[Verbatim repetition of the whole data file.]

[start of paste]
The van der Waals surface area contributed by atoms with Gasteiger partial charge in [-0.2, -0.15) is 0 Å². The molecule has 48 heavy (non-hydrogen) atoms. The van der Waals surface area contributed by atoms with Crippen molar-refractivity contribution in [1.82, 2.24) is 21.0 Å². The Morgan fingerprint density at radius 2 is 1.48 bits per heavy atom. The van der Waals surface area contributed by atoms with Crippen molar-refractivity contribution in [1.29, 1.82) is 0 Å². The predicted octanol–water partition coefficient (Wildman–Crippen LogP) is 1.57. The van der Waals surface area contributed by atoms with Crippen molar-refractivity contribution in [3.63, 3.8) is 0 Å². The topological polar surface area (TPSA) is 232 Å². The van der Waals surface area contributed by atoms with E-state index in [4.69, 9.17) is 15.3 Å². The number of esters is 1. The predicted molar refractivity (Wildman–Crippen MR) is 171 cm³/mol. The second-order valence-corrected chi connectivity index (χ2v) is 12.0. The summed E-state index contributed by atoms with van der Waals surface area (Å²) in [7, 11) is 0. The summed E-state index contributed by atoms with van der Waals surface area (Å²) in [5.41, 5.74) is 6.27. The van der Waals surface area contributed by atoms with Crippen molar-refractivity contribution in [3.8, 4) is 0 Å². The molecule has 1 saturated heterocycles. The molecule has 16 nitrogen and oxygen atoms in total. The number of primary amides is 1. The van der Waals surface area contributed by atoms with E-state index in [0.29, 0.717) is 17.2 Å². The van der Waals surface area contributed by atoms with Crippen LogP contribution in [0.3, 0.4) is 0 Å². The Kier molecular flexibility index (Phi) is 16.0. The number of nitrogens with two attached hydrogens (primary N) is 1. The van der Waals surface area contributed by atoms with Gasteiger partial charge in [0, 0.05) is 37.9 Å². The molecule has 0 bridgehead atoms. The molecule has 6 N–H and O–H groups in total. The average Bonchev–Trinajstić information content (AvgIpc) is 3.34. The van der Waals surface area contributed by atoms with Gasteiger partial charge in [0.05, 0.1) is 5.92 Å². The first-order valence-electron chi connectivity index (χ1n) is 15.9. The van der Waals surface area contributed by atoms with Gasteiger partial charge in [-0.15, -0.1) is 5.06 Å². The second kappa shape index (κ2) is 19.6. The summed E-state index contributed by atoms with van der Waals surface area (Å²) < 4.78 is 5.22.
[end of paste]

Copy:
The van der Waals surface area contributed by atoms with Gasteiger partial charge in [-0.2, -0.15) is 0 Å². The molecule has 48 heavy (non-hydrogen) atoms. The van der Waals surface area contributed by atoms with Crippen molar-refractivity contribution in [1.82, 2.24) is 21.0 Å². The Morgan fingerprint density at radius 2 is 1.48 bits per heavy atom. The van der Waals surface area contributed by atoms with Crippen molar-refractivity contribution in [1.29, 1.82) is 0 Å². The predicted octanol–water partition coefficient (Wildman–Crippen LogP) is 1.57. The van der Waals surface area contributed by atoms with Crippen molar-refractivity contribution in [3.63, 3.8) is 0 Å². The topological polar surface area (TPSA) is 232 Å². The van der Waals surface area contributed by atoms with E-state index in [4.69, 9.17) is 15.3 Å². The number of esters is 1. The predicted molar refractivity (Wildman–Crippen MR) is 171 cm³/mol. The second-order valence-corrected chi connectivity index (χ2v) is 12.0. The summed E-state index contributed by atoms with van der Waals surface area (Å²) in [7, 11) is 0. The summed E-state index contributed by atoms with van der Waals surface area (Å²) in [5.41, 5.74) is 6.27. The van der Waals surface area contributed by atoms with Crippen molar-refractivity contribution in [3.8, 4) is 0 Å². The molecule has 1 saturated heterocycles. The molecule has 16 nitrogen and oxygen atoms in total. The number of primary amides is 1. The van der Waals surface area contributed by atoms with E-state index in [0.29, 0.717) is 17.2 Å². The van der Waals surface area contributed by atoms with Crippen LogP contribution in [0.3, 0.4) is 0 Å². The Kier molecular flexibility index (Phi) is 16.0. The number of nitrogens with two attached hydrogens (primary N) is 1. The van der Waals surface area contributed by atoms with Gasteiger partial charge in [0, 0.05) is 37.9 Å². The molecule has 0 bridgehead atoms. The molecule has 6 N–H and O–H groups in total. The average Bonchev–Trinajstić information content (AvgIpc) is 3.34. The van der Waals surface area contributed by atoms with Gasteiger partial charge in [0.05, 0.1) is 5.92 Å². The first-order valence-electron chi connectivity index (χ1n) is 15.9. The van der Waals surface area contributed by atoms with Gasteiger partial charge in [-0.15, -0.1) is 5.06 Å². The second kappa shape index (κ2) is 19.6. The summed E-state index contributed by atoms with van der Waals surface area (Å²) < 4.78 is 5.22.